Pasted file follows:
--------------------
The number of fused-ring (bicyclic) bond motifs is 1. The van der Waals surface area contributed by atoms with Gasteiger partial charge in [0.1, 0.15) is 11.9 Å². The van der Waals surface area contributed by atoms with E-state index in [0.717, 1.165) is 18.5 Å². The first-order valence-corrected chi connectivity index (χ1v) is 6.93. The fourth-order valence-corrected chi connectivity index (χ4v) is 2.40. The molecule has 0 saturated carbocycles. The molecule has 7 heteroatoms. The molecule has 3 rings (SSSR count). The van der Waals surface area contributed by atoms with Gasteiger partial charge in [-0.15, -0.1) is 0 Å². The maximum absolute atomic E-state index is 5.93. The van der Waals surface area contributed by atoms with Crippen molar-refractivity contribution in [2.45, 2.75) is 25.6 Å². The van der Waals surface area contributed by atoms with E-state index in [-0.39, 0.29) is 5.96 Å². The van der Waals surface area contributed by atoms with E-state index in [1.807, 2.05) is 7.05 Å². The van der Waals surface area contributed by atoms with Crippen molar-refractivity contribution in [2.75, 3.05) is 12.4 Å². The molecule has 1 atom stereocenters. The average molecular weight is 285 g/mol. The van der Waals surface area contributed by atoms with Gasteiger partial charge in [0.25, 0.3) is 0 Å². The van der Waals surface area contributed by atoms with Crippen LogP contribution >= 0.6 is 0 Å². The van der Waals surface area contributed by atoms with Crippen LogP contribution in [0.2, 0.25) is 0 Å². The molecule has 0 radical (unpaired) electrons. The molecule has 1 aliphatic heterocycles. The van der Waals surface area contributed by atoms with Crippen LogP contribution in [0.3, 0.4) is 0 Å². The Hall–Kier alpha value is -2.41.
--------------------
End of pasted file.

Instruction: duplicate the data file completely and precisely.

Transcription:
The number of fused-ring (bicyclic) bond motifs is 1. The van der Waals surface area contributed by atoms with Gasteiger partial charge in [0.1, 0.15) is 11.9 Å². The van der Waals surface area contributed by atoms with E-state index in [0.717, 1.165) is 18.5 Å². The first-order valence-corrected chi connectivity index (χ1v) is 6.93. The fourth-order valence-corrected chi connectivity index (χ4v) is 2.40. The molecule has 0 saturated carbocycles. The molecule has 7 heteroatoms. The molecule has 3 rings (SSSR count). The van der Waals surface area contributed by atoms with Gasteiger partial charge in [-0.15, -0.1) is 0 Å². The maximum absolute atomic E-state index is 5.93. The van der Waals surface area contributed by atoms with Crippen molar-refractivity contribution in [2.45, 2.75) is 25.6 Å². The van der Waals surface area contributed by atoms with E-state index in [-0.39, 0.29) is 5.96 Å². The van der Waals surface area contributed by atoms with E-state index in [1.807, 2.05) is 7.05 Å². The van der Waals surface area contributed by atoms with Crippen molar-refractivity contribution in [2.75, 3.05) is 12.4 Å². The molecule has 1 atom stereocenters. The average molecular weight is 285 g/mol. The van der Waals surface area contributed by atoms with Gasteiger partial charge in [0.25, 0.3) is 0 Å². The van der Waals surface area contributed by atoms with Crippen LogP contribution >= 0.6 is 0 Å². The van der Waals surface area contributed by atoms with Crippen LogP contribution in [0.2, 0.25) is 0 Å². The molecule has 0 radical (unpaired) electrons. The molecule has 1 aliphatic heterocycles. The van der Waals surface area contributed by atoms with Crippen LogP contribution in [0.3, 0.4) is 0 Å². The Hall–Kier alpha value is -2.41.